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In this month’s What's New in the Patient Safety World column “Surgeon On-Call Shifts” we noted how the length of a surgeon’s on-call shift can impact patient outcomes and costs of care. It turns out that shifts of hospitalists, likewise, are important in influencing patient outcomes.
A recent study showed that patients receiving care from hospitalists with schedules that promote inpatient continuity of care may experience better outcomes of hospitalization (Goodwin 2019). Goodwin and colleagues note that discontinuous schedules, such as 24 hours on and 48 hours off, result in several hospitalists providing care during a patient’s hospital stay and hypothesized that poor continuity of care during hospitalization may be associated with poor patient outcomes. They then did a retrospective study, using a formula with a weighted mean of schedule continuity for the treating hospitalists, assessed as the percentage of all their working days in that year that were part of a block of 7 or more consecutive working days,
In the lowest quartile for continuity, hospitalists providing care worked 0% to 30% of their total working days as part of a block of 7 or more consecutive days, compared to 67% to 100% in the highest quartile for continuity. Compared to those in the lowest quartile, admitted patients cared for by hospitalists in the highest quartile had lower 30-day mortality after discharge (adjusted odds ratio 0.88), lower readmission rates (adjusted odds ratio 0.94), higher rates of discharge to the home (adjusted odds ratio 1.08), and lower 30-day post-discharge costs (−$223). The findings were consistent in several sensitivity analyses.
Hospitalists offer several important contributions to patient care. Since they are in the hospital, they are particularly good at steering patients through the complex world of testing and consults, thus promoting more efficient care and shorter lengths of stay. They also are more readily available to attend promptly to changing patient conditions and to interact with families of hospitalized patients. But, at the same time, several studies have shown care by hospitalists compared with care by primary care physicians is associated with higher readmission rates, higher costs after discharge and lower rates of discharge home (we discussed one of those papers by Kuo and Goodwin (Kuo 2011) in our September 2011 What's New in the Patient Safety World column “Shiftwork and Patient Safety”).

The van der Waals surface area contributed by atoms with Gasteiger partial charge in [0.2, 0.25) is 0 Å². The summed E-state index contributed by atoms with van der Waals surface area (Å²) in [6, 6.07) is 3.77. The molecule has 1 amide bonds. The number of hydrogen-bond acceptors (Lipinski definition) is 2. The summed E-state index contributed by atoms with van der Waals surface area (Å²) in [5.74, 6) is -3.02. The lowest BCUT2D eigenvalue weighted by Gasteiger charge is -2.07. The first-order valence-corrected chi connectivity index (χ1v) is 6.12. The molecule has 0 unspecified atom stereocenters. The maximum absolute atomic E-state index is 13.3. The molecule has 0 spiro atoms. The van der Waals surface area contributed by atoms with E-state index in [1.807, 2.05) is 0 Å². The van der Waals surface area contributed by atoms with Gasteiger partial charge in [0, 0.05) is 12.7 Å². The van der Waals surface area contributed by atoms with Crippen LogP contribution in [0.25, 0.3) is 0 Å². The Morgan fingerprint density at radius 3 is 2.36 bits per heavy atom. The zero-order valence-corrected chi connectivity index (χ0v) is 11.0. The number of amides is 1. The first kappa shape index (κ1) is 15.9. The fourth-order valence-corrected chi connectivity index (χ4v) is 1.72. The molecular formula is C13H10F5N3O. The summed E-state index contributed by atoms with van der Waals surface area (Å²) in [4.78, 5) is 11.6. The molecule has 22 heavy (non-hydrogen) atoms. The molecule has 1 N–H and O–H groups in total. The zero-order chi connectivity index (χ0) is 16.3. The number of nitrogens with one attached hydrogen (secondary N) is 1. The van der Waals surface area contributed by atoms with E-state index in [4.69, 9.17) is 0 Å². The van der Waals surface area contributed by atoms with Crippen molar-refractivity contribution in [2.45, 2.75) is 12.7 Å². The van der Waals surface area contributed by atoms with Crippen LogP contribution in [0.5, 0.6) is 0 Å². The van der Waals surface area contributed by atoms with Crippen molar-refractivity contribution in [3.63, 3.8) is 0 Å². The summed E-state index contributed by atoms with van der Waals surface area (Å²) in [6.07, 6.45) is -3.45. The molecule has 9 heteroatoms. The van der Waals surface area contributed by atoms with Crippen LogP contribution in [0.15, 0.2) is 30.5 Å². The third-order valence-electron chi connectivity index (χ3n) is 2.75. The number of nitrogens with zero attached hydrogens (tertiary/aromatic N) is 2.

Handoffs are critical when inpatient hospital care is rendered by someone other than the physician who will be primarily managing the patient after discharge. A good hospitalist keeps the PCP (or other physician who will have primary responsibility after discharge) apprised of the patient’s status not just at discharge, but throughout the course of the hospitalization. We’ve also noted the critical importance of communicating tests pending at discharge so that significant test results do not “fall through the cracks”. Also, in our December 20, 2016 Patient Safety Tip of the Week “End of Rotation Transitions and Mortality” we speculated that an increase in mortality was noted for patients hospitalized around the end of rotation for medical housestaff might also be seen with similar transitions for hospitalists.
Note that it’s not just continuity
through shift assignments that may impact patient outcomes. How patients are
assigned to hospitalists may also play a role. A recent study looked at the
impact of geographic cohorting on hospitalist activity (Kara
2019). By geographic cohorting we mean assigning hospitalists to patients
on one or two units. The researchers hypothesized that geographic cohorting
would increase direct patient interactions, a positive phenomenon, but would
also increase interruptions, a negative phenomenon. They then did a time-motion
study study that proved them to be right. Geographic cohorting was associated
with longer durations of patient visits. Interruptions were pervasive. Morning
interruption rates were comparable between the two groups, but the highest
interruption rate of once every eight minutes in the afternoon was noted in the
geographic cohorting group (compared to once every 17 minutes in the
non-geographic cohorting group). However, they also found changes in workload
might have a significant impact. Increasing patient loads were associated with
shorter visits, but geographic cohorting, increasing patient loads, and increasing
numbers of units visited were associated with increased indirect care time.
Geographic cohorting hospitalists were observed spending 56% of the day in
computer interactions vs 39% for non-geographic cohorting hospitalists. The
percentage of time spent multitasking was 18% for geographic cohorting
hospitalists and 14% for non-geographic cohorting hospitalists.
We also discussed the impact of hospitalist workload on patient care and costs in our May 2014 What's New in the Patient Safety World column “Hospitalist Workload Impact on Care and Cost”.
Kuo Y-F, Goodwin JS. Association of Hospitalist Care with Medical Utilization After Discharge: Evidence of Cost Shift From a Cohort Study. Ann Intern Med 2011; 155: 152-159
Kara A, Flanagan ME, Gruber R, et al, A Time Motion Study Evaluating the Impact of Geographic Cohorting of Hospitalists. J Hosp Med 2019; Published Online First November 20, 2019
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